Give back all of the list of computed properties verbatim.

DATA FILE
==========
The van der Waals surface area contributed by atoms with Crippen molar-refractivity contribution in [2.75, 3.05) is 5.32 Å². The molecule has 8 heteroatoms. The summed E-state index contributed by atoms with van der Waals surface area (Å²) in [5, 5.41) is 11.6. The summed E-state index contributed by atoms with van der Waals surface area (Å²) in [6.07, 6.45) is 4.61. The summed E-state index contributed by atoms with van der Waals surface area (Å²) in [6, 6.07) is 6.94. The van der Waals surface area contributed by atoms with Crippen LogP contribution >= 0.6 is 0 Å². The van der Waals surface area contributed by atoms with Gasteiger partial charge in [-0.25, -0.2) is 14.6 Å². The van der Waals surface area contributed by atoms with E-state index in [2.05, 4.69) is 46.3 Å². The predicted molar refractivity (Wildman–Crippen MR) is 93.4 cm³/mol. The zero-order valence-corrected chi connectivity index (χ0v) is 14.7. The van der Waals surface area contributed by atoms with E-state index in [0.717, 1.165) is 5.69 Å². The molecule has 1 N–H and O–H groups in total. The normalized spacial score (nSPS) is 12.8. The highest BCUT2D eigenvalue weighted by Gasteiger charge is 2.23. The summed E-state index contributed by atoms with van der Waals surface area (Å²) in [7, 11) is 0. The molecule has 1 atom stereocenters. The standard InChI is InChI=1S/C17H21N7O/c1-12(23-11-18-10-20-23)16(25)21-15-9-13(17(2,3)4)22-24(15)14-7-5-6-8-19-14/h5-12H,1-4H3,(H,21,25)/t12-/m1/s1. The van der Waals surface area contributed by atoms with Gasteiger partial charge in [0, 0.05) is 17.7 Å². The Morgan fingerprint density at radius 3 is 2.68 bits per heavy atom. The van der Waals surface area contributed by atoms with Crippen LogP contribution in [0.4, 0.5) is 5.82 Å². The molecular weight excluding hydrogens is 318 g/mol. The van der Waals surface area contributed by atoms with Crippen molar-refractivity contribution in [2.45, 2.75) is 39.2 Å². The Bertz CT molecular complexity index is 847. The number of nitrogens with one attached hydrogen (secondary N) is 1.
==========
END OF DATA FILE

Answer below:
The van der Waals surface area contributed by atoms with Crippen molar-refractivity contribution in [2.75, 3.05) is 5.32 Å². The molecule has 8 heteroatoms. The summed E-state index contributed by atoms with van der Waals surface area (Å²) in [5, 5.41) is 11.6. The summed E-state index contributed by atoms with van der Waals surface area (Å²) in [6.07, 6.45) is 4.61. The summed E-state index contributed by atoms with van der Waals surface area (Å²) in [6, 6.07) is 6.94. The van der Waals surface area contributed by atoms with Crippen LogP contribution >= 0.6 is 0 Å². The van der Waals surface area contributed by atoms with Gasteiger partial charge in [-0.25, -0.2) is 14.6 Å². The van der Waals surface area contributed by atoms with E-state index in [2.05, 4.69) is 46.3 Å². The predicted molar refractivity (Wildman–Crippen MR) is 93.4 cm³/mol. The zero-order valence-corrected chi connectivity index (χ0v) is 14.7. The van der Waals surface area contributed by atoms with E-state index in [0.717, 1.165) is 5.69 Å². The molecule has 1 N–H and O–H groups in total. The normalized spacial score (nSPS) is 12.8. The highest BCUT2D eigenvalue weighted by Gasteiger charge is 2.23. The summed E-state index contributed by atoms with van der Waals surface area (Å²) in [7, 11) is 0. The molecule has 1 atom stereocenters. The standard InChI is InChI=1S/C17H21N7O/c1-12(23-11-18-10-20-23)16(25)21-15-9-13(17(2,3)4)22-24(15)14-7-5-6-8-19-14/h5-12H,1-4H3,(H,21,25)/t12-/m1/s1. The van der Waals surface area contributed by atoms with Gasteiger partial charge in [0, 0.05) is 17.7 Å². The Morgan fingerprint density at radius 3 is 2.68 bits per heavy atom. The van der Waals surface area contributed by atoms with Crippen LogP contribution in [0.4, 0.5) is 5.82 Å². The molecular weight excluding hydrogens is 318 g/mol. The van der Waals surface area contributed by atoms with Crippen molar-refractivity contribution in [2.45, 2.75) is 39.2 Å². The Bertz CT molecular complexity index is 847. The number of nitrogens with one attached hydrogen (secondary N) is 1.